Earth Day Resolutions Falling Flat? Easy Switches to Live Greener Year-Round
Each year, April’s Earth Day celebration prompts many of us to resolve to live greener and more sustainably. But, like our New Year’s resolutions, many of those grand plans don’t make it past the first few weeks. Why? Because changing habits is hard. It requires stepping out of our comfort zone and making an additional effort.
And, let’s be honest: one day of planting trees, collecting trash along the roadway or donating to a conservation organization is nice, but it’s not going to solve for long-term sustainable living.
If you’re looking to live greener with minimal effort, here are 5 easy ways to make a substantial dent in your carbon footprint—and (bonus!) your household bills.
- Switch to smart lighting. We already know that switching to LED light bulbs is saving 50 million megawatts of energy a year in the U.S. Amplify those savings by going one step further and installing smart LED lighting, like Sengled’s Element system, which lets you control up to 50 bulbs, schedule on/off routines, dim and adjust color temperatures from the palm of your hand. In the time it takes to screw in a lightbulb, you can cut energy use and costs dramatically (while measuring your savings with the handy mobile app) and not worry about changing another bulb for the next 20 years.
- Adjust ceiling fans seasonally. Taking 30 seconds to simply flip the switch that reverses the blades twice a year helps your heating and A/C system work more efficiently. Creating a downdraft in summer helps cool the room better, allowing you to turn down the A/C. In the winter, switch the direction, and the fan creates a convective current, drawing cool air up and, since warm air rises, forcing it down from the ceiling to keep you warmer.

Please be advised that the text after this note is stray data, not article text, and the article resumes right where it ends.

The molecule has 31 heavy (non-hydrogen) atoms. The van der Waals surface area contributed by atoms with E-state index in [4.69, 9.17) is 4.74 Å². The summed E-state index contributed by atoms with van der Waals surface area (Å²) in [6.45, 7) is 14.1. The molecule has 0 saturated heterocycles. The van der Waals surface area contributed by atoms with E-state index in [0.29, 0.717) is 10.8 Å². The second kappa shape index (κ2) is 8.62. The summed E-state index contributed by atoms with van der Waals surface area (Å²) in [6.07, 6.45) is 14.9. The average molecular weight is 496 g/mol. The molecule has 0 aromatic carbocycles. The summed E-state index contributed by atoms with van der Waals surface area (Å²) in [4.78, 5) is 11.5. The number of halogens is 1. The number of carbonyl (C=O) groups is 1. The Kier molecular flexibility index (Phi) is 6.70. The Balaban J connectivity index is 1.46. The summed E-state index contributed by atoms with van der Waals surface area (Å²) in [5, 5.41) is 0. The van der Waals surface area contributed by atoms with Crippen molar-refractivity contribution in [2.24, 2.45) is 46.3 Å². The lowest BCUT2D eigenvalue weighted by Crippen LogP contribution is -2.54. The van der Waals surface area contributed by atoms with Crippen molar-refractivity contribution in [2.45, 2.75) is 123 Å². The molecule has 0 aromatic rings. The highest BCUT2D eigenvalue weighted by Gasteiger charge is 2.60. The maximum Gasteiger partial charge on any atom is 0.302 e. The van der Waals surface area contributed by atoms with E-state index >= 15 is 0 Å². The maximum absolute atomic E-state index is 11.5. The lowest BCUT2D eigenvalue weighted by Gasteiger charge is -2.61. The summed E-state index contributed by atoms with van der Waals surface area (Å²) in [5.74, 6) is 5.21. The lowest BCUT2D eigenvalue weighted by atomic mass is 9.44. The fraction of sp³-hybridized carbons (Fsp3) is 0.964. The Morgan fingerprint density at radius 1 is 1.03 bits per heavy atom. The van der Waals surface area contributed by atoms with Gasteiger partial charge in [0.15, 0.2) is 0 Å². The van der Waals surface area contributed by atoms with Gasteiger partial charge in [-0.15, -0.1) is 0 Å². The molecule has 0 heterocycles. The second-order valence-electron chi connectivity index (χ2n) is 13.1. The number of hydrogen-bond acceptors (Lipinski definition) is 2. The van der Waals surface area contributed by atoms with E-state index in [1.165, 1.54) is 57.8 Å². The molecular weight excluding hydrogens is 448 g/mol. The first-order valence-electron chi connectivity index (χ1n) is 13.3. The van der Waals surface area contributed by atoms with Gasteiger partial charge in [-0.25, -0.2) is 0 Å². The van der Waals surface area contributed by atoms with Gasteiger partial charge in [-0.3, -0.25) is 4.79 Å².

- Add a bidet to your toilet. Americans use 36.5 billion rolls of toilet paper annually, sacrificing millions of trees, billions of gallons of water and terawatts of energy to produce those rolls, not to mention the resources used in packaging and transport. By adding a less-than-$30 bidet attachment to your existing toilet, you’ll use and buy less TP, cut your expenses and help to save an estimated 15 million trees annually while reducing water consumption.
- Switch to an on-demand water heater. Traditional tank-style water heaters use gas or electricity to keep water hot continuously, even when it’s not needed, wasting energy and money. By contrast, on-demand water heaters heat the water only when it’s needed. While this upgrade is a bit more involved, it’s typically a one-time investment that’s well worth it: tank-less water heaters can last more than 20 years (compared to just 10 for the tank-style) and are up to 34% more energy efficient, reducing energy consumption and landfill waste.
- Drive a stake in the heart of “vampire” devices. Many electronics, such as TVs, cable boxes, game consoles and even chargers and power adapters, draw electrical current even when they’re turned off or not in use (look around—see all those tiny indicator lights? Those are indications that it’s drawing juice). Americans spend $19 billion a year on this phantom load—or about $165 per household on average. But, unplugging everything after each use is a pain in the neck and hard to remember. Instead, plug those devices into a “vampire” arresting power strip. Similar to a conventional surge-protecting power strip, a vampire arrester fully cuts the power to everything plugged into its outlets, eliminating this invisible energy consumption and saving you money.
By making these few simple switches, it’s easy for anyone to dramatically reduce their environmental impact—and their household expenditures—to live greener all year-round.